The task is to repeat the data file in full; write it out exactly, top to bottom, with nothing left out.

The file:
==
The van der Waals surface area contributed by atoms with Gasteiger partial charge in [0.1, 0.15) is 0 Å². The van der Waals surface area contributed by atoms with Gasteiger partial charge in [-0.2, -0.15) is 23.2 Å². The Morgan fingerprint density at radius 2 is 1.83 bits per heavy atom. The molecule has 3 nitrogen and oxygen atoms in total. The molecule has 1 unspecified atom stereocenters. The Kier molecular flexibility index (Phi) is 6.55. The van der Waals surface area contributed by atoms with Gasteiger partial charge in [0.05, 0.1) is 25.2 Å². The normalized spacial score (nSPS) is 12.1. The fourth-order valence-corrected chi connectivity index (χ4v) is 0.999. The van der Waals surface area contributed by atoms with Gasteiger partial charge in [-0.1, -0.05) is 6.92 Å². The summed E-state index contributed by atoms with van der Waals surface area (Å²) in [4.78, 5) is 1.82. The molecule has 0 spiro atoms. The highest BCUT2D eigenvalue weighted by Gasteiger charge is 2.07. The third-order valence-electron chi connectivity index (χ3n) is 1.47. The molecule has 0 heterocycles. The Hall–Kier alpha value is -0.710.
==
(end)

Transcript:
The van der Waals surface area contributed by atoms with Gasteiger partial charge in [0.1, 0.15) is 0 Å². The van der Waals surface area contributed by atoms with Gasteiger partial charge in [-0.2, -0.15) is 23.2 Å². The Morgan fingerprint density at radius 2 is 1.83 bits per heavy atom. The molecule has 3 nitrogen and oxygen atoms in total. The molecule has 1 unspecified atom stereocenters. The Kier molecular flexibility index (Phi) is 6.55. The van der Waals surface area contributed by atoms with Gasteiger partial charge in [0.05, 0.1) is 25.2 Å². The normalized spacial score (nSPS) is 12.1. The fourth-order valence-corrected chi connectivity index (χ4v) is 0.999. The van der Waals surface area contributed by atoms with Gasteiger partial charge in [-0.1, -0.05) is 6.92 Å². The summed E-state index contributed by atoms with van der Waals surface area (Å²) in [4.78, 5) is 1.82. The molecule has 0 spiro atoms. The highest BCUT2D eigenvalue weighted by Gasteiger charge is 2.07. The third-order valence-electron chi connectivity index (χ3n) is 1.47. The molecule has 0 heterocycles. The Hall–Kier alpha value is -0.710.